When I interviewed for my current teaching position, one of the questions I was asked was to describe my value added. The interviewing committee wanted to know what worth I would bring to the school outside of the usual classroom duties. I described my passion for wellness and how I could help the staff and students with education and motivation with food and fitness. I guess my answer was acceptable, since I got the job:)
That question stayed with me over the past three years. All too often, people’s assets and strengths remain hidden. In a school environment, great leaders and planners and problem solvers often hide behind their classroom doors in an environment that may not reveal all of their strengths. And, unfortunately, sometimes liabilities are visible while assets are buried (I think about one former coworker who always missed meeting but was amazing at parent phone calls, which we rarely witnessed).
It’s all too easy to make assumptions about what someone brings (or fails to bring) to the table. But we only see a piece of the story. A part of the environment.
In a relationship, your partner may not be hiding some of his or her assets behind a classroom door (unless you’re married to a teacher, that is!), but it is still easy for strengths to hide and for you to fail to see some of the value added that your partner brings to the relationship.
I was aware of this in my own marriage this past week. I was on spring break, so I had time at home during the work week. I could overhear Brock conducting his business from down the hall and it reminded me all over again how expert he is at assertive negotiations. That’s a side of him I do not normally witness. I revealed some of my own value added by planning, shopping for and installing over 150 plants in a single day. He knew I could garden, but had never actually seen me in action. He was puzzled (about a third of them are roots and rhizomes still buried beneath the soil) but impressed.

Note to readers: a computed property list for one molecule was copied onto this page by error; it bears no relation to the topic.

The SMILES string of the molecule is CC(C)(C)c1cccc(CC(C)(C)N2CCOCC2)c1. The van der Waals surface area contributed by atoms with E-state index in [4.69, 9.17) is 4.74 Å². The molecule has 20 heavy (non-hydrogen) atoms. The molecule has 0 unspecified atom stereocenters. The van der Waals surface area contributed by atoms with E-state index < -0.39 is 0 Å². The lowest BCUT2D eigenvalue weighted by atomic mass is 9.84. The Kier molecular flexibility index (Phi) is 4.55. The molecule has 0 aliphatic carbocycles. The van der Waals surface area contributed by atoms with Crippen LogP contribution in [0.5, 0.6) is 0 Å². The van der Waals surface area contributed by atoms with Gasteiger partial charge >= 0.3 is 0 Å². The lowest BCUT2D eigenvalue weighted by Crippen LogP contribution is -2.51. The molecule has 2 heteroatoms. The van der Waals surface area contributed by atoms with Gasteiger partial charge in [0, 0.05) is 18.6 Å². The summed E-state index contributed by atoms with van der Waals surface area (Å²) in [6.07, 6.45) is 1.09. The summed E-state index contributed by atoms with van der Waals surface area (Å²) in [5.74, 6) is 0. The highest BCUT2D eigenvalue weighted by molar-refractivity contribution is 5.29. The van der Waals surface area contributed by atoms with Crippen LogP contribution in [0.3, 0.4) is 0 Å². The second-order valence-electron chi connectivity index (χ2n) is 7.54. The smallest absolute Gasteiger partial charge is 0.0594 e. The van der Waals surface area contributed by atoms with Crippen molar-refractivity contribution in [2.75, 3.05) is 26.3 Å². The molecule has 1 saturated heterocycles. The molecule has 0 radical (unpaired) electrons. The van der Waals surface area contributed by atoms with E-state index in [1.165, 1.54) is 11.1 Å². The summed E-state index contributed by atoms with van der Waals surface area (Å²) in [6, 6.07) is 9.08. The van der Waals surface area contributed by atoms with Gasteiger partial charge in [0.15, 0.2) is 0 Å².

We often fixate on what our partners don’t have; we ruminate on their weaknesses and liabilities. Next time you find yourself complaining about what isn’t there, try focusing on the value added that they bring to the relationship. If you feel like some of your strengths are unappreciated, ask yourself if they are hidden. We often assume that others are aware of all that we do, but there focus is on their thoughts and tasks. It’s okay to share your value added.
We all have strengths. Reveal them. Share them. Embrace them.
You are valuable.
And if you’re ever in Atlanta and have a talent for weeding, please give me call. I’ll be happy to see your value added:)